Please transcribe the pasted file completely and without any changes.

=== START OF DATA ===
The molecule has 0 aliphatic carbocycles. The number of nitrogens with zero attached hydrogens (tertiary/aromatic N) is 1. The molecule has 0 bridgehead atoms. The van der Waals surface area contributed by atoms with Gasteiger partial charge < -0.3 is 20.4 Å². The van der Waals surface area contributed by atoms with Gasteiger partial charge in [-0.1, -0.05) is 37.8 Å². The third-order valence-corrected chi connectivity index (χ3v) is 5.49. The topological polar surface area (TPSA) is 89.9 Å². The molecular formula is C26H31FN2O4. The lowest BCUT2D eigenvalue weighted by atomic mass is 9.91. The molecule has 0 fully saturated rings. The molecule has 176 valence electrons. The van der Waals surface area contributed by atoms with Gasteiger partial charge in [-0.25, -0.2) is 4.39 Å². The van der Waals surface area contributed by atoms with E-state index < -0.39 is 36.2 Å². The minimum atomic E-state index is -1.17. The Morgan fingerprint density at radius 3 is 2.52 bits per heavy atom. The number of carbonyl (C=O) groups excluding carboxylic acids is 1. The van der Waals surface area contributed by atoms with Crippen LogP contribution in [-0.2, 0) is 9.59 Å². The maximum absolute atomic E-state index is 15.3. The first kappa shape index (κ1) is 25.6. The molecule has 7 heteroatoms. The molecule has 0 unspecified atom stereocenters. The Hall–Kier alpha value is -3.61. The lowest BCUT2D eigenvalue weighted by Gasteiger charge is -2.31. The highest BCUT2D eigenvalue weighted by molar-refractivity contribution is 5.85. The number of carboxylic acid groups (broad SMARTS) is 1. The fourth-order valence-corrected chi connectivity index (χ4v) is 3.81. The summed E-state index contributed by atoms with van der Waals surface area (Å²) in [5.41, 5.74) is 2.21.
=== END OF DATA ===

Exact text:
The molecule has 0 aliphatic carbocycles. The number of nitrogens with zero attached hydrogens (tertiary/aromatic N) is 1. The molecule has 0 bridgehead atoms. The van der Waals surface area contributed by atoms with Gasteiger partial charge < -0.3 is 20.4 Å². The van der Waals surface area contributed by atoms with Gasteiger partial charge in [-0.1, -0.05) is 37.8 Å². The third-order valence-corrected chi connectivity index (χ3v) is 5.49. The topological polar surface area (TPSA) is 89.9 Å². The molecular formula is C26H31FN2O4. The lowest BCUT2D eigenvalue weighted by atomic mass is 9.91. The molecule has 0 fully saturated rings. The molecule has 176 valence electrons. The van der Waals surface area contributed by atoms with Gasteiger partial charge in [-0.25, -0.2) is 4.39 Å². The van der Waals surface area contributed by atoms with E-state index < -0.39 is 36.2 Å². The minimum atomic E-state index is -1.17. The Morgan fingerprint density at radius 3 is 2.52 bits per heavy atom. The number of carbonyl (C=O) groups excluding carboxylic acids is 1. The van der Waals surface area contributed by atoms with Crippen LogP contribution in [-0.2, 0) is 9.59 Å². The maximum absolute atomic E-state index is 15.3. The first kappa shape index (κ1) is 25.6. The molecule has 7 heteroatoms. The molecule has 0 unspecified atom stereocenters. The Hall–Kier alpha value is -3.61. The lowest BCUT2D eigenvalue weighted by Gasteiger charge is -2.31. The highest BCUT2D eigenvalue weighted by molar-refractivity contribution is 5.85. The number of carboxylic acid groups (broad SMARTS) is 1. The fourth-order valence-corrected chi connectivity index (χ4v) is 3.81. The summed E-state index contributed by atoms with van der Waals surface area (Å²) in [5.41, 5.74) is 2.21.